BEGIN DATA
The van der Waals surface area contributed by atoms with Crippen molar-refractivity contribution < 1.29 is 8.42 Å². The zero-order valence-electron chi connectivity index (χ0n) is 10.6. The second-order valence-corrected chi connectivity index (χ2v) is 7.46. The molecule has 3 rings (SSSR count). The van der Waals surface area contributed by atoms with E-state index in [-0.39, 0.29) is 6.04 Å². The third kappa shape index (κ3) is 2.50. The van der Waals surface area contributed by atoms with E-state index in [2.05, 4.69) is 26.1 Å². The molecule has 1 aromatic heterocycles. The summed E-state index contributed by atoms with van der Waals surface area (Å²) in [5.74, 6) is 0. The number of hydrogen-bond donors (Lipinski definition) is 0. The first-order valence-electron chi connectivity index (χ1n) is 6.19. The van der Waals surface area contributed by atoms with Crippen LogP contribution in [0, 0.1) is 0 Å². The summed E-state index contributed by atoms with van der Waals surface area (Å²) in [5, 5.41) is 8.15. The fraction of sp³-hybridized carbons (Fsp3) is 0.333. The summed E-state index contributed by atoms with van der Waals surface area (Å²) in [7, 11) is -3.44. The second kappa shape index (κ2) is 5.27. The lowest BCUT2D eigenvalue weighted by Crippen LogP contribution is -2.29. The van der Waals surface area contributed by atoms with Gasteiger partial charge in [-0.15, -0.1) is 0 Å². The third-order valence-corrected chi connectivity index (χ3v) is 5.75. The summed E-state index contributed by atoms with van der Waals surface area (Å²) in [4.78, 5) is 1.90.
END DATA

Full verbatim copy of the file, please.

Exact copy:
The van der Waals surface area contributed by atoms with Crippen molar-refractivity contribution < 1.29 is 8.42 Å². The zero-order valence-electron chi connectivity index (χ0n) is 10.6. The second-order valence-corrected chi connectivity index (χ2v) is 7.46. The molecule has 3 rings (SSSR count). The van der Waals surface area contributed by atoms with E-state index in [-0.39, 0.29) is 6.04 Å². The third kappa shape index (κ3) is 2.50. The van der Waals surface area contributed by atoms with E-state index in [2.05, 4.69) is 26.1 Å². The molecule has 1 aromatic heterocycles. The summed E-state index contributed by atoms with van der Waals surface area (Å²) in [5.74, 6) is 0. The number of hydrogen-bond donors (Lipinski definition) is 0. The first-order valence-electron chi connectivity index (χ1n) is 6.19. The van der Waals surface area contributed by atoms with Crippen LogP contribution in [0, 0.1) is 0 Å². The summed E-state index contributed by atoms with van der Waals surface area (Å²) in [5, 5.41) is 8.15. The fraction of sp³-hybridized carbons (Fsp3) is 0.333. The summed E-state index contributed by atoms with van der Waals surface area (Å²) in [7, 11) is -3.44. The second kappa shape index (κ2) is 5.27. The lowest BCUT2D eigenvalue weighted by Crippen LogP contribution is -2.29. The van der Waals surface area contributed by atoms with Gasteiger partial charge in [-0.15, -0.1) is 0 Å². The third-order valence-corrected chi connectivity index (χ3v) is 5.75. The summed E-state index contributed by atoms with van der Waals surface area (Å²) in [4.78, 5) is 1.90.